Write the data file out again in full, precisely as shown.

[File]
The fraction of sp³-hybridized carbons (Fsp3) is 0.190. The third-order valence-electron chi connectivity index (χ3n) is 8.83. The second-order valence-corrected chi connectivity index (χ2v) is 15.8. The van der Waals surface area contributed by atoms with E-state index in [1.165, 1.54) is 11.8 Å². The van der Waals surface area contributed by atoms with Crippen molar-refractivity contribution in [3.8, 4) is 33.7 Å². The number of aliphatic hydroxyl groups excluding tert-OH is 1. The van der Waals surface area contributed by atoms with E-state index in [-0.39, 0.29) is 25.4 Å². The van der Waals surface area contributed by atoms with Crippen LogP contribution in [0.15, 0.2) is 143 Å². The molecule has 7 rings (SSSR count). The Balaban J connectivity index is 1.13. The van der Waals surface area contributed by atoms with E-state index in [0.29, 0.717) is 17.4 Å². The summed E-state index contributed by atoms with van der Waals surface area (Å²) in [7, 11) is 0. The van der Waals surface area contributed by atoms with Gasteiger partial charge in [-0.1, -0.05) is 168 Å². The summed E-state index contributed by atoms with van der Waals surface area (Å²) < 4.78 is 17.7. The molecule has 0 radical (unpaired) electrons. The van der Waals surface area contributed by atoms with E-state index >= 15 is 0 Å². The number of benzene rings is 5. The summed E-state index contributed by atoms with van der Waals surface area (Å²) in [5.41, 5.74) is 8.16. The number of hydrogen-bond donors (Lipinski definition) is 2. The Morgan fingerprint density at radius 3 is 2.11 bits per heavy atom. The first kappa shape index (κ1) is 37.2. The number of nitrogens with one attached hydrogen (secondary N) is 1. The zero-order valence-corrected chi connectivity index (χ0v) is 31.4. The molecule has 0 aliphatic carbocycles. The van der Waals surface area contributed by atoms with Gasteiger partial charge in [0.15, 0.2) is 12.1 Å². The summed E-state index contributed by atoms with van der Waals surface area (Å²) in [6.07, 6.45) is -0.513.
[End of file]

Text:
The fraction of sp³-hybridized carbons (Fsp3) is 0.190. The third-order valence-electron chi connectivity index (χ3n) is 8.83. The second-order valence-corrected chi connectivity index (χ2v) is 15.8. The van der Waals surface area contributed by atoms with E-state index in [1.165, 1.54) is 11.8 Å². The van der Waals surface area contributed by atoms with Crippen molar-refractivity contribution in [3.8, 4) is 33.7 Å². The number of aliphatic hydroxyl groups excluding tert-OH is 1. The van der Waals surface area contributed by atoms with E-state index in [-0.39, 0.29) is 25.4 Å². The van der Waals surface area contributed by atoms with Crippen LogP contribution in [0.15, 0.2) is 143 Å². The molecule has 7 rings (SSSR count). The Balaban J connectivity index is 1.13. The van der Waals surface area contributed by atoms with E-state index in [0.29, 0.717) is 17.4 Å². The summed E-state index contributed by atoms with van der Waals surface area (Å²) in [7, 11) is 0. The van der Waals surface area contributed by atoms with Gasteiger partial charge in [-0.1, -0.05) is 168 Å². The summed E-state index contributed by atoms with van der Waals surface area (Å²) < 4.78 is 17.7. The molecule has 0 radical (unpaired) electrons. The van der Waals surface area contributed by atoms with E-state index >= 15 is 0 Å². The number of benzene rings is 5. The summed E-state index contributed by atoms with van der Waals surface area (Å²) in [5.41, 5.74) is 8.16. The number of hydrogen-bond donors (Lipinski definition) is 2. The Morgan fingerprint density at radius 3 is 2.11 bits per heavy atom. The first kappa shape index (κ1) is 37.2. The number of nitrogens with one attached hydrogen (secondary N) is 1. The zero-order valence-corrected chi connectivity index (χ0v) is 31.4. The molecule has 0 aliphatic carbocycles. The van der Waals surface area contributed by atoms with Gasteiger partial charge in [0.15, 0.2) is 12.1 Å². The summed E-state index contributed by atoms with van der Waals surface area (Å²) in [6.07, 6.45) is -0.513.